The Power and Versatility of Genetic Programming III: Darwinian Invention And Problem Solving
Genetic Programming III: Darwinian Invention And Problem Solving (Vol 3).pdf
Genetic programming is a method for enabling a computer to solve a problem by telling it what needs to be done instead of how to do it. This method borrows from the theory and techniques of biological evolution to automatically create computer programs to solve problems. In this article, we will review the book "Genetic Programming III: Darwinian Invention And Problem Solving" by John R. Koza, Forrest H. Bennett III, David Andre and Martin A. Keane, which presents their latest and most important genetically evolved solutions to dozens of problems of design, optimal control, classification, systems identification, function learning, and computational molecular biology. We will also discuss how this book advances the field of genetic programming and evolutionary computation by introducing new concepts and methods.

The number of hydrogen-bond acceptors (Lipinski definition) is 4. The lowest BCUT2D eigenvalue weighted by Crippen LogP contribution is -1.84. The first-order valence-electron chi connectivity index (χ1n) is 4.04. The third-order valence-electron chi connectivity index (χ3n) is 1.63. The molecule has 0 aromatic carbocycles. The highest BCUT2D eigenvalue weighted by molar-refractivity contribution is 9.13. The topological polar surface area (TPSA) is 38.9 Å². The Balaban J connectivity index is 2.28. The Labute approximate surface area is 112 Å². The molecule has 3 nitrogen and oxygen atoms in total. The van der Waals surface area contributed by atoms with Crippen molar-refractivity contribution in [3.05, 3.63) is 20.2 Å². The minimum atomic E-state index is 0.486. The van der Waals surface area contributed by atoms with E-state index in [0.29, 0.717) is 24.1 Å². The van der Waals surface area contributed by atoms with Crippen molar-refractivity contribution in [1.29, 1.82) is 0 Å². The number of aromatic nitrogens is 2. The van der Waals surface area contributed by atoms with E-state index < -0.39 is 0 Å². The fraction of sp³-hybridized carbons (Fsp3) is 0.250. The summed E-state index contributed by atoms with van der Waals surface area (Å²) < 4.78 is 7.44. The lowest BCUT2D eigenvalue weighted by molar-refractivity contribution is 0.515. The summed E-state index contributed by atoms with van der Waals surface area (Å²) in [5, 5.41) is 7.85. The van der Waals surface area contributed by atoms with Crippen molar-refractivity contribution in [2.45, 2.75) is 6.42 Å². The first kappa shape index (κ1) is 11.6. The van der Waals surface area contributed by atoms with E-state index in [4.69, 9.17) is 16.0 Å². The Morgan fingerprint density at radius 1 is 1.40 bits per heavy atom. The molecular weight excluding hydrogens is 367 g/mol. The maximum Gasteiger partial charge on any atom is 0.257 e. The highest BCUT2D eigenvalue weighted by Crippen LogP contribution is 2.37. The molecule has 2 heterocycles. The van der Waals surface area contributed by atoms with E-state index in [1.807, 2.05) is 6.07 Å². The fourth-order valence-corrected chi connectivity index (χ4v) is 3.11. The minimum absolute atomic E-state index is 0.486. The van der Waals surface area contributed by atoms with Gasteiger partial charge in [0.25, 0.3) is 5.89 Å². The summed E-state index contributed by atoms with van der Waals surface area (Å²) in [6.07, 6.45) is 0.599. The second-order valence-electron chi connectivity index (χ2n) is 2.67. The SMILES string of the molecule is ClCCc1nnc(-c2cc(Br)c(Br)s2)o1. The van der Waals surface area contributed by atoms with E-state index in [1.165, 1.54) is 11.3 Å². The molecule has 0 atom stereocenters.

Genetic Programming III: Darwinian Invention And Problem Solving (Vol 3).pdf
What is genetic programming and why is it important?
Genetic programming is a branch of evolutionary computation that aims to automatically generate computer programs that can perform a desired task or function. Unlike traditional programming, where a human programmer writes a specific code for a specific problem, genetic programming uses a population of randomly generated programs that are evaluated and modified according to their fitness for the problem. The process of evaluation, selection, crossover and mutation mimics the natural evolution of living organisms, where the fittest individuals survive and reproduce, while the less fit ones are eliminated. Genetic programming can be seen as a form of artificial intelligence that can discover novel and creative solutions that may not be obvious or accessible to human programmers.